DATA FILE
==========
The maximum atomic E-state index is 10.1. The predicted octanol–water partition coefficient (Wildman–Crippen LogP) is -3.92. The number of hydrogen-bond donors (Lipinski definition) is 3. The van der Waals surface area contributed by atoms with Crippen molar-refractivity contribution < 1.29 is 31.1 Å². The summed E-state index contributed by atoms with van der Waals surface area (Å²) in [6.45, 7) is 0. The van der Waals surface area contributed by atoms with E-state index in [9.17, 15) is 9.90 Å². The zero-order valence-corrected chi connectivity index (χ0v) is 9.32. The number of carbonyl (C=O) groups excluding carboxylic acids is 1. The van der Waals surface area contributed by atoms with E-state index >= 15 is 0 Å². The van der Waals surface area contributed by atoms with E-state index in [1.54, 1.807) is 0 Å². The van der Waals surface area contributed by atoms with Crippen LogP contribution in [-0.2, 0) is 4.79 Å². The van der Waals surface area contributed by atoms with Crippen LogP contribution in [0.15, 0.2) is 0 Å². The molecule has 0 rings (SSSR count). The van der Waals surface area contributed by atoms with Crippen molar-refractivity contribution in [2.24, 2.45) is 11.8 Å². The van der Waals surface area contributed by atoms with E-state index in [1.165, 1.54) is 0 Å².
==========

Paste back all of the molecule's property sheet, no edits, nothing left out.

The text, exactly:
The maximum atomic E-state index is 10.1. The predicted octanol–water partition coefficient (Wildman–Crippen LogP) is -3.92. The number of hydrogen-bond donors (Lipinski definition) is 3. The van der Waals surface area contributed by atoms with Crippen molar-refractivity contribution < 1.29 is 31.1 Å². The summed E-state index contributed by atoms with van der Waals surface area (Å²) in [6.45, 7) is 0. The van der Waals surface area contributed by atoms with E-state index in [9.17, 15) is 9.90 Å². The zero-order valence-corrected chi connectivity index (χ0v) is 9.32. The number of carbonyl (C=O) groups excluding carboxylic acids is 1. The van der Waals surface area contributed by atoms with E-state index >= 15 is 0 Å². The van der Waals surface area contributed by atoms with E-state index in [1.54, 1.807) is 0 Å². The van der Waals surface area contributed by atoms with Crippen LogP contribution in [-0.2, 0) is 4.79 Å². The van der Waals surface area contributed by atoms with Crippen LogP contribution in [0.15, 0.2) is 0 Å². The molecule has 0 rings (SSSR count). The van der Waals surface area contributed by atoms with Crippen molar-refractivity contribution in [2.24, 2.45) is 11.8 Å². The van der Waals surface area contributed by atoms with E-state index in [1.165, 1.54) is 0 Å².